Distributors To Profit On Ukrainian

KIEV, Ukraine -- Nearly a year since its first attempt to bring Ukrainian language into the nation’s cinemas, the government has announced an agreement with most distributors that will introduce more imported films in the country’s official state language.

In anticipation of more Ukrainian-language dubbing contracts, film distributors are already planning to invest in the expansion of their sound facilities.

A voluntary memorandum signed on Jan. 22 by the Culture Ministry, film distributors and cinema chains stipulates that by the end of 2007 at least half of the movies shown in the country will be dubbed or subtitled into Ukrainian.

Each movie released in Ukraine will have to have an equal number of Russian and Ukrainian copies.

By the same deadline, all children’s movies will have to be in Ukrainian.

Dubbing opportunity

Seeing the market potential, Ukrainian and foreign companies are hurrying to capitalize on the expected demand for Ukrainian dubbing.

Polish native Bohdan Batruch, CEO and owner of B&H, an official distributor of United International Pictures, Paramount, Dreamworks, Walt Disney and other Hollywood majors, said the increased demand for Ukrainian-language dubbed movies in cinemas will bring down the cost of dubbing.

Batruch said his company currently has to use highly overpriced Ukrainian studios to record the voices of local actors, which then have to be sent to European studios for mixing with the soundtrack in the Dolby format.

But with more contracts for Ukrainian-language dubbing, he plans to launch his own sound-studio and thus cut such costs.

B&H plans to invest up to $2 million into new dubbing facilities. Batruch expects the new facilities to decrease dubbing expenses by two thirds.

Batruch said that the dubbing of a single movie into Ukrainian could cost up to $60,000. He plans to open his new sound mixing facility, which will also accept orders from other distributors, in June.

Hanna Chmil, the head of Ukraine’s State Cinematography Service, said the state also plans to get in on the new business opportunity, investing $2 million into modern copy making equipment that meet the standards of modern cinemas.

St. Petersburg-based Nevafilm, a company that possesses one of the largest dubbing studios in Russia and which started dubbing into Ukrainian last year, also plans to open its own recording facility in Kyiv. Nevafilm will keep its Dolby sound mixing facility in St. Petersburg, however.

Nevafilm development director Tatiana Gasevskaya said the move is more about new market potential than high prices charged by Ukrainian studios’ services.

“We constantly have orders for Ukrainian dubbing,” she said.

Gasevskaya added that it is still premature to say whether opening a full cycle facility in Ukraine would be economically viable option for Nevafilm.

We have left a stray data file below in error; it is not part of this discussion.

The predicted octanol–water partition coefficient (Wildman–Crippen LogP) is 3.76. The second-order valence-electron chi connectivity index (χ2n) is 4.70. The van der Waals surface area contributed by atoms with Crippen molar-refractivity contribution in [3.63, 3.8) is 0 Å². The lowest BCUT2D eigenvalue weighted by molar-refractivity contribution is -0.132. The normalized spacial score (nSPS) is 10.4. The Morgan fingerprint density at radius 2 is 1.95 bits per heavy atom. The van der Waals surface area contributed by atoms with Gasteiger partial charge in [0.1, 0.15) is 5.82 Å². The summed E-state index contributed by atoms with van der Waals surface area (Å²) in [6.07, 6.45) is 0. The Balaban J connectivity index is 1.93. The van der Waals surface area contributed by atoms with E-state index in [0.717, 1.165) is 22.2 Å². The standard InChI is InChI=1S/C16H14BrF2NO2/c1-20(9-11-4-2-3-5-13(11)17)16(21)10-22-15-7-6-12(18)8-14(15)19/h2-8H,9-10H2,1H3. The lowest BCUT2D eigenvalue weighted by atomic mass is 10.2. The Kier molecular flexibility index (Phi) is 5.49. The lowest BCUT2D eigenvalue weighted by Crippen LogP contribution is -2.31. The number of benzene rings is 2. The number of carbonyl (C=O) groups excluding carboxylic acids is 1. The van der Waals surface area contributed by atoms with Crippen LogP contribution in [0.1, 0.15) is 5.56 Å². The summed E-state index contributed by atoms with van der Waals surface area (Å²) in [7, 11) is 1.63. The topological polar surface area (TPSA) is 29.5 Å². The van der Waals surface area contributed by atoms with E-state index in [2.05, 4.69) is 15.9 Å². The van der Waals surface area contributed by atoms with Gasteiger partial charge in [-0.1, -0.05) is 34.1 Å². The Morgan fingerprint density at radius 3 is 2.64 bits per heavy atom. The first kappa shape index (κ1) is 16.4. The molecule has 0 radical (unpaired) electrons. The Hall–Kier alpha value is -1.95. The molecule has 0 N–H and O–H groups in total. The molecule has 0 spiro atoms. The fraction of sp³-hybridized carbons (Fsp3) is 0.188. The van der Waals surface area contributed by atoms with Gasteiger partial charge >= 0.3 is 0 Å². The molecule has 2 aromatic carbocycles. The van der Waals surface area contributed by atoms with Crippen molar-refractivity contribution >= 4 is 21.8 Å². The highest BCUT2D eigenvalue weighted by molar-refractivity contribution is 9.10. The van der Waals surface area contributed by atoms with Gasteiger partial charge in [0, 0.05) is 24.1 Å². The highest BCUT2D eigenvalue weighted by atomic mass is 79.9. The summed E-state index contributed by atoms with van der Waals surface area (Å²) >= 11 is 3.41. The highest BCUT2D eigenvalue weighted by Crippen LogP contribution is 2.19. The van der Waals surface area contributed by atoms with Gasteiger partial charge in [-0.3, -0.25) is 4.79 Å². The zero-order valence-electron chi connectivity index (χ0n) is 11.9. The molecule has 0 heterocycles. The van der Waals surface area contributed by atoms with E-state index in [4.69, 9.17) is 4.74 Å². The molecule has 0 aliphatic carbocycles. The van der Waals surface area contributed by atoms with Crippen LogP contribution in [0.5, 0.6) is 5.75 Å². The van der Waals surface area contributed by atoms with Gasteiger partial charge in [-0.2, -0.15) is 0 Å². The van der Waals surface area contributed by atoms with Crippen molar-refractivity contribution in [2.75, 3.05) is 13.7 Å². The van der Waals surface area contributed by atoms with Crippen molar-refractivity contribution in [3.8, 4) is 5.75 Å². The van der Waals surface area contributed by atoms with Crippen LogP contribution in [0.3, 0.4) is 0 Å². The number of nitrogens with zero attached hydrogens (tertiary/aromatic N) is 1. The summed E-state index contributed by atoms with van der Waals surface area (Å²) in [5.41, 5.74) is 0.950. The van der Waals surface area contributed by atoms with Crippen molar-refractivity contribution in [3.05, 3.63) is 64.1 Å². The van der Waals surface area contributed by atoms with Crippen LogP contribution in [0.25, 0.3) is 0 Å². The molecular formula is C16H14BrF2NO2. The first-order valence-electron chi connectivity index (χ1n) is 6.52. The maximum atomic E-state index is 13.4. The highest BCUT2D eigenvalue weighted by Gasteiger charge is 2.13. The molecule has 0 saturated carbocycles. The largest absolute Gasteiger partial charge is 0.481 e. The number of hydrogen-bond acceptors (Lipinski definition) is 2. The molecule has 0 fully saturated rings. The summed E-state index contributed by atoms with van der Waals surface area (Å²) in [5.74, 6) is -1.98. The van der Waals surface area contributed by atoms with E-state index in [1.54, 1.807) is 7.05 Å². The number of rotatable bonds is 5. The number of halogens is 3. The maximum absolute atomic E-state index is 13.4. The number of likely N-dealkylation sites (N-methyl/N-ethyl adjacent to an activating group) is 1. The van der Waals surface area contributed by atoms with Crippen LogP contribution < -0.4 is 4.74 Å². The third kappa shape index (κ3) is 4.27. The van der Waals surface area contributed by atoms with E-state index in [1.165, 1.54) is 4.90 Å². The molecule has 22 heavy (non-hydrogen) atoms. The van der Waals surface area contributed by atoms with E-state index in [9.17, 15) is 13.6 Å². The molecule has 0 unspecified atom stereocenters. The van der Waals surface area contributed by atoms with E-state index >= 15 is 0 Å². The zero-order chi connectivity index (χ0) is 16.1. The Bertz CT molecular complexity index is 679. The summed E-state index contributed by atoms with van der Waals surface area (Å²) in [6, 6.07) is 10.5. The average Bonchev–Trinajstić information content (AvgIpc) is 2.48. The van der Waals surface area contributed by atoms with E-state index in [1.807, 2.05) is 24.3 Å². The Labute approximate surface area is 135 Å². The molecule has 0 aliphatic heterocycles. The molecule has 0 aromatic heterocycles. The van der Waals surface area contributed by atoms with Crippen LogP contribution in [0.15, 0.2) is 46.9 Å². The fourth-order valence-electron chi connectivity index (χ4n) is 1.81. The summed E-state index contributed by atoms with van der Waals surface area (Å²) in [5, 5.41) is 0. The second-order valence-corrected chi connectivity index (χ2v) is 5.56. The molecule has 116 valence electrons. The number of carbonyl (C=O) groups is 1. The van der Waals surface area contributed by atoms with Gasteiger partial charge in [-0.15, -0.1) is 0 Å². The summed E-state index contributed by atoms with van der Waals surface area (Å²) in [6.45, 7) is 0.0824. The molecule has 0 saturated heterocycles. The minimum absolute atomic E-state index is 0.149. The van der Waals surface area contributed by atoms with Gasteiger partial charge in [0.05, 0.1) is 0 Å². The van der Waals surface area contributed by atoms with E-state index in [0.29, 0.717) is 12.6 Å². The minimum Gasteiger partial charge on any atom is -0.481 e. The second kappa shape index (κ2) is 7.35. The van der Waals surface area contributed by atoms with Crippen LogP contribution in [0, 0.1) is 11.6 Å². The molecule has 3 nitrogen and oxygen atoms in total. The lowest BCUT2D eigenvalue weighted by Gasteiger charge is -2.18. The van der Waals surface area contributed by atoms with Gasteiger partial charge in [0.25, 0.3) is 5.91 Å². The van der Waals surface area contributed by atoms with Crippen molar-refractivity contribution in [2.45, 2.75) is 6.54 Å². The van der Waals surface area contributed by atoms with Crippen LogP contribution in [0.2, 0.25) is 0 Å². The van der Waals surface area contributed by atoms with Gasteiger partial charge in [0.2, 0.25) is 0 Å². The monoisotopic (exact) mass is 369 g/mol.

“The Ukrainian government is well-known for changing its decisions on very short notice, so no one knows for how long the new quotas will be in place.”

The language games

The new quotas will not affect Russian-made movies or so-called art-house movies, made by European, American or Asian independent film studios. Such movies are usually released in small numbers.

According to the Culture Ministry, distribution companies controlling up to 90 percent of Ukraine’s market signed the recent memorandum.

The government’s last attempt to introduce quotas for the Ukrainian language in the film industry back in January 2006 failed. The decision was cancelled by a Kyiv court several months later.

The Law on Cinematography, passed in 1998, requires all films shown in Ukraine to be either 100 percent dubbed into the state language or edited with subtitling in Ukrainian. The law has been largely ignored by the market, however.

Chmil described the memorandum as a “compromise” between the state and the film industry. It will allow the latter to gradually switch over to expected full Ukrainian dubbing, she added.

Batruch, who also operates Ukraine’s largest cinema chain, Kinopalats, boasting 14 venues, said the new memorandum simply reflects the real situation on the market.

Movies in Ukrainian already gross more than the same titles with the Russian dubbing, he said.

The Ukrainian dubbing of “Deja Vue,” one of the most recent titles distributed by B&H, grossed $245,000 nationwide, compared to box office draws of only $155,000 for the Russian-language version during the same timeframe, he added.

Batruch said that the difference is even more striking when it comes to children’s movies. For example, he said, “Charlotte’s Web” grossed $212,000 in Ukrainian and only $77,000 in Russian, despite having virtually the same number of copies released in Ukrainian and Russian.

“It is a myth that Ukrainians wouldn’t want to watch a movie in Ukrainian,” Batruch said, as the country’s secondary and higher education systems are predominantly in Ukrainian.

Soviet leaders pushed hard to establish Russian as the predominate language in Ukraine and other Soviet republics.

It was the language used in education and other important venues. Usage of Ukrainian was rare in the country’s capital Kyiv during Soviet days, for example. Many in the capital didn’t even understand Ukrainian.

But now, “there is a new generation of moviegoers who would hardly notice any difference,” Batruch added.

Source: Kyiv Post